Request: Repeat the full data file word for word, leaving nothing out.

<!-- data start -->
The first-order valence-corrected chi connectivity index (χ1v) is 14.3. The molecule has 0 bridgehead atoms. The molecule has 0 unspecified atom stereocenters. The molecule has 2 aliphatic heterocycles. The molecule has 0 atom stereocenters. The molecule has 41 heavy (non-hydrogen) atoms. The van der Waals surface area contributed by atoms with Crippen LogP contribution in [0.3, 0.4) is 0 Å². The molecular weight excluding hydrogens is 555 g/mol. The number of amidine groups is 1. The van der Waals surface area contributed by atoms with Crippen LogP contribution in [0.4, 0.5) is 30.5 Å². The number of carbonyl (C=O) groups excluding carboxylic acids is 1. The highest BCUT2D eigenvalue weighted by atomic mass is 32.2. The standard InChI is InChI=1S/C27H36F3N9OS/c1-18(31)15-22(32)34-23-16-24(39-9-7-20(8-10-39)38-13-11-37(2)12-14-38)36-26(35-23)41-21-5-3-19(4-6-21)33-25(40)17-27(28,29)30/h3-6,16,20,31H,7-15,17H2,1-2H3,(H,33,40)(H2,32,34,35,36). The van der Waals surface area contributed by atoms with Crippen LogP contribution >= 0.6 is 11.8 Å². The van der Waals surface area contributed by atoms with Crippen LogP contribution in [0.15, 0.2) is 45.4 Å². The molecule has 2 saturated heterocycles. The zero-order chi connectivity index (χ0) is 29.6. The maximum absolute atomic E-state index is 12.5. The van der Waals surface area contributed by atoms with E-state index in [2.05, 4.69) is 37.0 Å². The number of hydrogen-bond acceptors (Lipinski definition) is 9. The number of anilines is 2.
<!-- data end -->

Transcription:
The first-order valence-corrected chi connectivity index (χ1v) is 14.3. The molecule has 0 bridgehead atoms. The molecule has 0 unspecified atom stereocenters. The molecule has 2 aliphatic heterocycles. The molecule has 0 atom stereocenters. The molecule has 41 heavy (non-hydrogen) atoms. The van der Waals surface area contributed by atoms with Crippen LogP contribution in [0.3, 0.4) is 0 Å². The molecular weight excluding hydrogens is 555 g/mol. The number of amidine groups is 1. The van der Waals surface area contributed by atoms with Crippen LogP contribution in [0.4, 0.5) is 30.5 Å². The number of carbonyl (C=O) groups excluding carboxylic acids is 1. The highest BCUT2D eigenvalue weighted by atomic mass is 32.2. The standard InChI is InChI=1S/C27H36F3N9OS/c1-18(31)15-22(32)34-23-16-24(39-9-7-20(8-10-39)38-13-11-37(2)12-14-38)36-26(35-23)41-21-5-3-19(4-6-21)33-25(40)17-27(28,29)30/h3-6,16,20,31H,7-15,17H2,1-2H3,(H,33,40)(H2,32,34,35,36). The van der Waals surface area contributed by atoms with Crippen LogP contribution >= 0.6 is 11.8 Å². The van der Waals surface area contributed by atoms with Crippen LogP contribution in [0.15, 0.2) is 45.4 Å². The molecule has 2 saturated heterocycles. The zero-order chi connectivity index (χ0) is 29.6. The maximum absolute atomic E-state index is 12.5. The van der Waals surface area contributed by atoms with E-state index in [2.05, 4.69) is 37.0 Å². The number of hydrogen-bond acceptors (Lipinski definition) is 9. The number of anilines is 2.